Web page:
As President Donald Trump (R) proposed to rescind the Deferred Action for Childhood Arrivals program, Stony Brook University community members and students voiced their support for the DREAMers — the name given to the approximately 800,000 undocumented immigrants that were brought to the United States as children.
University President Dr. Samuel L. Stanley Jr. stated his and the institution’s continued support of DACA in a Sept. 5 email sent to the campus community.
“We have seen how the recipients of DACA have a positive impact on our campus and broader community,” Stanley said. “Diversity of perspectives, thought and understanding serves as a foundation of Stony Brook’s academic enterprise and helps our students become global citizens. Let’s do what’s right, and unite to support our ‘dreamers’ together.”
Two days later, more than 200 students, faculty members and administrators united in the March for DREAMers rally to show undocumented students at the university their support. In addition, the marchers presented a letter to administrators listing further actions they hope the university will take.
Members of the Feminist Majority Leadership Alliance, an equality advocacy group, were among the rally’s organizers. The group’s Vice-President David Clark felt it was important to stand up for classmates who may feel vulnerable now.
“I wanted to, first of all, raise awareness of the concerns of DACA recipients and DREAMers on campus and also to show support of them on campus,” he said.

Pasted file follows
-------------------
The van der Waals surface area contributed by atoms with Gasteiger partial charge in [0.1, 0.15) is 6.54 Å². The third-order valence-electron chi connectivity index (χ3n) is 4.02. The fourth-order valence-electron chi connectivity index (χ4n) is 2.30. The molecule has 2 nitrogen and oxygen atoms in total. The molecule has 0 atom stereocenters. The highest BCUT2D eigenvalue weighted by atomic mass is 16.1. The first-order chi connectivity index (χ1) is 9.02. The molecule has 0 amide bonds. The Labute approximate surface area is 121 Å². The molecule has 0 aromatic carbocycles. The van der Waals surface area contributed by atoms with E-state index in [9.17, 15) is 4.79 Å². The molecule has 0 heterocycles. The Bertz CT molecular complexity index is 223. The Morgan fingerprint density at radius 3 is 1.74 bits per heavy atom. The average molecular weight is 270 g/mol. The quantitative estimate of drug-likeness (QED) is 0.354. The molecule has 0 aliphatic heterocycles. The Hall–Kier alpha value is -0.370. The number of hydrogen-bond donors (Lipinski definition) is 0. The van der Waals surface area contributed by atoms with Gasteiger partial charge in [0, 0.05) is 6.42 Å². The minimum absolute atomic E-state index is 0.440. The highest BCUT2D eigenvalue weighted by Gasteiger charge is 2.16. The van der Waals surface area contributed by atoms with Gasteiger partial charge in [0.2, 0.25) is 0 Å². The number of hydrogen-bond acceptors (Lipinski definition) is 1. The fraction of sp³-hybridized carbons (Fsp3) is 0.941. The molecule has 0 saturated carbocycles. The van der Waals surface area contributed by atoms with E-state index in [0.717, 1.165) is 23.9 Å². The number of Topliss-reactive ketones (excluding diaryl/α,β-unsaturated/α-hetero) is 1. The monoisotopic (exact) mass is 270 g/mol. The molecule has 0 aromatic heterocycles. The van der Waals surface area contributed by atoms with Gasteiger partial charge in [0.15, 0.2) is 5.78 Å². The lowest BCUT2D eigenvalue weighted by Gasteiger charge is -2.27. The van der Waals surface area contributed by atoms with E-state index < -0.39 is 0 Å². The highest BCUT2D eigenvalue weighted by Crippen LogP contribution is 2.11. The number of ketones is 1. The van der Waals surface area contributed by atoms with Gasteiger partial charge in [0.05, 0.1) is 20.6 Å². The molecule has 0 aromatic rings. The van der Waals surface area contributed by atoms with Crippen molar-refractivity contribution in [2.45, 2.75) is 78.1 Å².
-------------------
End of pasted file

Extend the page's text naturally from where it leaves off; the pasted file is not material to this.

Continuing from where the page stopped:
Clark said participants were thankful for the institution’s support of undocumented students and appreciated the university’s current stance on DACA, and Stanley’s statement that the campus should be considered a sensitive location by U.S. Immigration and Customs Enforcement.
Clark said the marchers were joined by representatives of non-campus groups including the Islandia-based SEPA Mujer, a not-for-profit organization dedicated to the empowerment of Latina immigrant women.
The college junior said administrators cooperated in securing a ballroom in the student activity center where participants gathered for speeches after walking around a circle and congregating in the main academic mall’s plaza. He said chants included,
“Say it loud. Say it clear. Dreamers are welcomed here.” Marchers held signs with messages that included, “Undocumented and unafraid” and “Sin DACA, Sin Miedo,” which in Spanish means, “Without DACA, without fear.”
Clark was satisfied with the turnout of the peaceful protest.
“I was really happy that so many Stony Brook students care about their fellow classmates, friends who are undocumented, who are getting through a very hard time right now, a time of uncertainty for them,” he said.
In their letter, marchers asked the university to ensure SBU would not provide information to ICE about any undocumented students or their families, not allow ICE to take students into custody without a judicial warrant, and to let students know if ICE is on campus through the university’s alert systems. The organizers also asked that a list be available on the website of the Office of Financial Aid and Scholarships to notify those who are not citizens where private scholarships may be available to them.
Stanley said in his Sept. 5 email that the university does not request or require immigration status as part of the admissions process. He added that immigration status is not a factor in student housing decisions, and the university does not share private information.